The OECD has issued a report indicating that it believes that the world economy will continue to grow and that this is opening the door to future rate hikes by central banks around the world. Despite this pronouncement,a variety of global political risks and economic problems can limit or reverse this growth and lead to s significant market downturn.
The article indicated the risk that the economy has of overheating and creating new bubbles in property prices they could cause long-term damage to the economy. Economic bubbles, When they inevitably burst, can reduce investor confidence and lead to long-term recessions and depressions in the market.
The OECD Issued a similar warning in Ireland back in 2006 before the recession hit. While the warning issued by the OECD is not as dire or significant, and fewer of the believe that the downtrodden to be a significant as the recession of 2007, and you’re taking this warning seriously. Back in 2006 the morning was not taken seriously.
Another risk for the market is the high level of private debt held by individuals across the world. People tend to spend more when they are confident of the economy and save money during down times. This leads to more significant down and upturns in the economic markets, which is Illustrated by the all time market highs.
There are also risks surrounding a lack of unemployment which can lead to inflation through increased wages. There are clearly a lot of risks that the market is facing globally.
British Prime Minister Theresa May has recently spent some time meeting with members of the powerful European Roundtable of Industrialists, at which the politician was warned of coming problems associated with “Brexit”. The U.K. voted in a referendum to leave the European Union and the free trade zone which has raised concerns among top executives over taxation and fees, according to the BBC.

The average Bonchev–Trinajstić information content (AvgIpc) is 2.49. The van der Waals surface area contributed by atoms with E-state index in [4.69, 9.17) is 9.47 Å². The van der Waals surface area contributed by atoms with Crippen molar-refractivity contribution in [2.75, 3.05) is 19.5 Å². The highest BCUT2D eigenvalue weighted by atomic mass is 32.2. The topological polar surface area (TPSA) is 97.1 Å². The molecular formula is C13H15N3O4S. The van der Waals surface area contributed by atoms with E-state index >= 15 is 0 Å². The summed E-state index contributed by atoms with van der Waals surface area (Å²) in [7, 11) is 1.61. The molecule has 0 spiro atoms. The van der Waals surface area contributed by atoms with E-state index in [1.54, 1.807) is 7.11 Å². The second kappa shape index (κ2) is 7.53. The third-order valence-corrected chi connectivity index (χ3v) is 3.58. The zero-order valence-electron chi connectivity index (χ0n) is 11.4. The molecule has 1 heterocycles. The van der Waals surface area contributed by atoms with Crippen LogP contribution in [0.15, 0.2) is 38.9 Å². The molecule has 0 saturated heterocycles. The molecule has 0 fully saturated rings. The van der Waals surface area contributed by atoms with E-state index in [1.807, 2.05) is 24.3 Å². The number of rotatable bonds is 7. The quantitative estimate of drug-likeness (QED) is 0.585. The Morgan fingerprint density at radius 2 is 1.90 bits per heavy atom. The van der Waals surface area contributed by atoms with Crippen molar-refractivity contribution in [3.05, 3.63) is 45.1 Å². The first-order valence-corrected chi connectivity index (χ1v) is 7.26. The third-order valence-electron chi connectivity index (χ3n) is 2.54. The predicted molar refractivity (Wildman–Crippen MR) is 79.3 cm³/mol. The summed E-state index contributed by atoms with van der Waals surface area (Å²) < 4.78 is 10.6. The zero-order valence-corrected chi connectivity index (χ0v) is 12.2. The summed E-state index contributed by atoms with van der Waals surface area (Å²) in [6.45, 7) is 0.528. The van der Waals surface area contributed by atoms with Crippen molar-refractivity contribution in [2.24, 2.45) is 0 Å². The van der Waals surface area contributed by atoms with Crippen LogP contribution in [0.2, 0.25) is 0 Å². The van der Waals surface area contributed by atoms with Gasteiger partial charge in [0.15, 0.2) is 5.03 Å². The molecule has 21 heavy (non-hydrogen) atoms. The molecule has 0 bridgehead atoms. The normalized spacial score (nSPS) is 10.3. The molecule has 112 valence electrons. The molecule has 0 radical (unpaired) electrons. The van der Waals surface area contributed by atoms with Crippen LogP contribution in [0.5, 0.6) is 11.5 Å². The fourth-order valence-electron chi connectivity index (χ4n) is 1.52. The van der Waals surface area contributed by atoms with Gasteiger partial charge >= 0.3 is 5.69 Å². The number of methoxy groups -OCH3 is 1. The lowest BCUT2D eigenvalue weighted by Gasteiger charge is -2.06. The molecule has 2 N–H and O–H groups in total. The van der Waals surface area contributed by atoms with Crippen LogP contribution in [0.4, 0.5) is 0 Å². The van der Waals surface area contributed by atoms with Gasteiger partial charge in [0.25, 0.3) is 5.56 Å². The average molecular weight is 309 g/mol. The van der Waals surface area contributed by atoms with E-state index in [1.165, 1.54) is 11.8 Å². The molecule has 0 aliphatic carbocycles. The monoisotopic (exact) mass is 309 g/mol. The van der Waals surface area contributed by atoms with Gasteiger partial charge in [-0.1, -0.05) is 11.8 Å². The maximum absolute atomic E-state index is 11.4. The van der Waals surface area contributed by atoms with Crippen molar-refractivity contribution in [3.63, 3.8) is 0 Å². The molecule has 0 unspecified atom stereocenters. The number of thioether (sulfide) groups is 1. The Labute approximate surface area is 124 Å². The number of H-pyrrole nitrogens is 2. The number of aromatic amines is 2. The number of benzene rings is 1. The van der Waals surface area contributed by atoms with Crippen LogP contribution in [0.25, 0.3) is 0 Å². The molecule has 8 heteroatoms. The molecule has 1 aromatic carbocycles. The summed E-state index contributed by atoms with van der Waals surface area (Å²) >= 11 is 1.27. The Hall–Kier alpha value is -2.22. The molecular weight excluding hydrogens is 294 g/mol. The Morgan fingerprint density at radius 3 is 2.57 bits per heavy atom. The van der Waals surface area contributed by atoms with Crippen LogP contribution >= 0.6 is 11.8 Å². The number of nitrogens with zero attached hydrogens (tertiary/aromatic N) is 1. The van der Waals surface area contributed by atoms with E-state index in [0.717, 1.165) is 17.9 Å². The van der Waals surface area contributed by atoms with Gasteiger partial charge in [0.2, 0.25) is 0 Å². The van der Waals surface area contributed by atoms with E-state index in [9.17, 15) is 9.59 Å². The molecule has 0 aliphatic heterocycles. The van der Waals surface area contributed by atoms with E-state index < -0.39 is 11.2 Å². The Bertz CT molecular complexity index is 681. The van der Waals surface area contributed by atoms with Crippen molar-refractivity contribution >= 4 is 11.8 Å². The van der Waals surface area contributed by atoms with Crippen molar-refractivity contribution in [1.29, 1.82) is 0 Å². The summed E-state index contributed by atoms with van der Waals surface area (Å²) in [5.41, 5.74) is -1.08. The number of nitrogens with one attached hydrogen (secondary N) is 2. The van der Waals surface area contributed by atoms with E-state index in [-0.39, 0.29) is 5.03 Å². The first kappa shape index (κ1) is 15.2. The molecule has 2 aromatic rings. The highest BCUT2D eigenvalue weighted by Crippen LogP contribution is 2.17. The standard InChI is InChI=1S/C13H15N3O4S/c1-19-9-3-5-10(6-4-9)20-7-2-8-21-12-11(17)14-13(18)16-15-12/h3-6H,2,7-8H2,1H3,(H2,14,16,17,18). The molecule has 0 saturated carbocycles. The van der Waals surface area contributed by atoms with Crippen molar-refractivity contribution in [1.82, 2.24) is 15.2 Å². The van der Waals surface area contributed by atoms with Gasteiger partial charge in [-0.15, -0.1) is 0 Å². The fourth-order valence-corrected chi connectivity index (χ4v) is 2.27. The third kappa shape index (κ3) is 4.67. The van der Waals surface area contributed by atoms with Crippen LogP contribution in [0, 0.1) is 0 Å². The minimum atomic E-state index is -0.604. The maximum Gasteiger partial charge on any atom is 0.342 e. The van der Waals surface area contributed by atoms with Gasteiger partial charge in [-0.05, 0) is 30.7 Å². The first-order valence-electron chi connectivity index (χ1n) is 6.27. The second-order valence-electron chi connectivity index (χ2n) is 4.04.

Although Mrs. May tried to put a positive spin on the meeting stating it had been productive others in attendance revealed the industrial executives warned of a grim future for the U.K. Executives attending the meeting came from some of the top 50 companies in the EU including BMW, Nestle, and E.On Among the issues raised over the course of the meeting was a concern that a lack of security concerning the deal the U.K. hopes to achieve with Europe to secure its trade deals following its departure from Europe would lead to a lack of future investment.
There is a hope among top executives that a deal will be reached at some point before “Brexit” goes into effect which will allow the uninterrupted flow of goods in and out of Europe from the U.K. to continue. British-based companies are trying to push for a so-called “soft” border between Northern Ireland and the Irish Republic to allow the movement of goods and people to be simple and efficient following the political disentanglement.
The deadline for the relief initiative on the tariffs on foreign steel and aluminum is Friday and United States President Donald Trump announced that he would not be extending the waiver on these tariffs.
At midnight Thursdays, the exemption will expire and Mexico, Canada, and the European Union (EU) will all be hit with stiff trade penalties. According to a statement by Commerce Secretary Wilbur Ross, the US will begin assessing tariffs of 25 percent on imported steel and 10 percent on imported aluminum.
Both Mexico and the EU wasted no time in saying that they would respond with penalties of their own against the US. Mexico said they would retaliate with tariffs against American pork, cheese, fruit, lamps, and flat steel. The EU did not announce specific products yet but did say that they explore the issue. Canada has not announced retaliatory efforts, however, Prime Minister Justin Trudeau has scheduled a press conference later on Thursday to discuss the plan.
By imposing tariffs on Canada and Mexico, two of the biggest trade partners of the US, negotiations regarding NAFTA could be negatively impacted.
Financial experts worry that the decision to impose these tariffs will raise everyday prices on a variety of products for American consumers. The decision also comes at an inopportune time, as the US is already engaging in an escalating trade dispute with China. On Tuesday, the White House announced that it was continuing its plan to impose tariffs totaling more than $50 billion on Chinese imports.